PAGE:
Amazon Deforestation Rises, Reversing Trend
After years of decline, the rate of deforestation of the Amazon increased 28 percent between August 2012 and July of this year, Brazilian officials said.
The provisional statistics suggest the felled area numbered 2,255 square miles, compared with 1,765 square miles in the previous 12 months. The period of declining deforestation began in 2009. This latest tally represents the second lowest annual figure in terms of forest loss. The worst year on record was 2004, when 10,425 square miles of forest were lost.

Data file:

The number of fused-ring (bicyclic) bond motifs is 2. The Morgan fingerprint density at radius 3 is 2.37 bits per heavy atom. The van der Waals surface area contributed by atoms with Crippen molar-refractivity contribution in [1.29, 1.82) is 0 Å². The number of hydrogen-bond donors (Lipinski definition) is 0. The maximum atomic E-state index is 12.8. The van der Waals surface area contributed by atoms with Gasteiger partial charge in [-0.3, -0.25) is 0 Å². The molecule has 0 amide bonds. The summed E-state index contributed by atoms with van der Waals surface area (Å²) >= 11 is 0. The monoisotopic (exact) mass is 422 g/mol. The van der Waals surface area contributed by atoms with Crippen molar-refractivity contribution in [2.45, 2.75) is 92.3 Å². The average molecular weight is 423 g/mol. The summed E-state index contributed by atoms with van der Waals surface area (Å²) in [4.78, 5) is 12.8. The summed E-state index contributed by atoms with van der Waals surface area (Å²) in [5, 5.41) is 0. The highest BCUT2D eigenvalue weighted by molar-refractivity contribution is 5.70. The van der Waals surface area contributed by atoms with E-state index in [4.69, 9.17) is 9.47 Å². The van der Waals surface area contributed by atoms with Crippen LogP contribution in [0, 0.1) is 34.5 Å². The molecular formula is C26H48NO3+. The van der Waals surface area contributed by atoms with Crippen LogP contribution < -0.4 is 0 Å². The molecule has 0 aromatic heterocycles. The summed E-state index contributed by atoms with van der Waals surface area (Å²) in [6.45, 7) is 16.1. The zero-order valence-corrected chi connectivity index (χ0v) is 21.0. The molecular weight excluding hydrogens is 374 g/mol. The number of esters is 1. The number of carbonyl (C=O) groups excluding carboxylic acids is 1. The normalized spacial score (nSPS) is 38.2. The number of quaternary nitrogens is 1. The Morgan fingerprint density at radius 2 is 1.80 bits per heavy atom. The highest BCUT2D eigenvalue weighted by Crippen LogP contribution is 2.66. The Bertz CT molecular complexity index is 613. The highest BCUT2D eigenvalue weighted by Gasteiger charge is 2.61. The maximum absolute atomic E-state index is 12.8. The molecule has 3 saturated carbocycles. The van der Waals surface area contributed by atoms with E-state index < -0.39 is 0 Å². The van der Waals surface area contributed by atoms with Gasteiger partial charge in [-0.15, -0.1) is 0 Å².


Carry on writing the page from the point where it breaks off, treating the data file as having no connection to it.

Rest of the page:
— Posted by Alexander Reed Kelly.
Environmentalists say the controversial reform of the forest protection law in 2012 is to blame for the upwards trend in Brazil.
The changes reduced protected areas in farms and declared an amnesty for areas destroyed before 2008.
The reform, a long-standing demand of the country’s farmers’ lobby, known as the ruralists, was passed after several vetoes by President Dilma Rousseff.
Agriculture accounts for more than 5% of the Brazilian GDP.